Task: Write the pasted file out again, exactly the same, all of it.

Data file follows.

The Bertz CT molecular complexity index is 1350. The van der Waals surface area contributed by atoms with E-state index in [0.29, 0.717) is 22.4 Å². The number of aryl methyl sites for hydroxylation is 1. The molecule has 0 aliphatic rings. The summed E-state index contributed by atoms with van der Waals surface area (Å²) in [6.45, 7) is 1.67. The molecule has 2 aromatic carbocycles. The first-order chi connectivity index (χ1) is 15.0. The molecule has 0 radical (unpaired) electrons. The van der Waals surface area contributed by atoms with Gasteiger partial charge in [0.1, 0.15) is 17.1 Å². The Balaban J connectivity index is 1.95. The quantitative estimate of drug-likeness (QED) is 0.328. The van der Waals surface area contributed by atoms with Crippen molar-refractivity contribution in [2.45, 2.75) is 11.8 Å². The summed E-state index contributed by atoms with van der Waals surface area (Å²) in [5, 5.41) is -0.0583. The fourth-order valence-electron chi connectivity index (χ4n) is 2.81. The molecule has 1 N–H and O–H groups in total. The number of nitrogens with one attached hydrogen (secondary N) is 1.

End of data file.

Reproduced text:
The Bertz CT molecular complexity index is 1350. The van der Waals surface area contributed by atoms with E-state index in [0.29, 0.717) is 22.4 Å². The number of aryl methyl sites for hydroxylation is 1. The molecule has 0 aliphatic rings. The summed E-state index contributed by atoms with van der Waals surface area (Å²) in [6.45, 7) is 1.67. The molecule has 2 aromatic carbocycles. The first-order chi connectivity index (χ1) is 15.0. The molecule has 0 radical (unpaired) electrons. The van der Waals surface area contributed by atoms with Gasteiger partial charge in [0.1, 0.15) is 17.1 Å². The Balaban J connectivity index is 1.95. The quantitative estimate of drug-likeness (QED) is 0.328. The van der Waals surface area contributed by atoms with Crippen molar-refractivity contribution in [2.45, 2.75) is 11.8 Å². The summed E-state index contributed by atoms with van der Waals surface area (Å²) in [5, 5.41) is -0.0583. The fourth-order valence-electron chi connectivity index (χ4n) is 2.81. The molecule has 1 N–H and O–H groups in total. The number of nitrogens with one attached hydrogen (secondary N) is 1.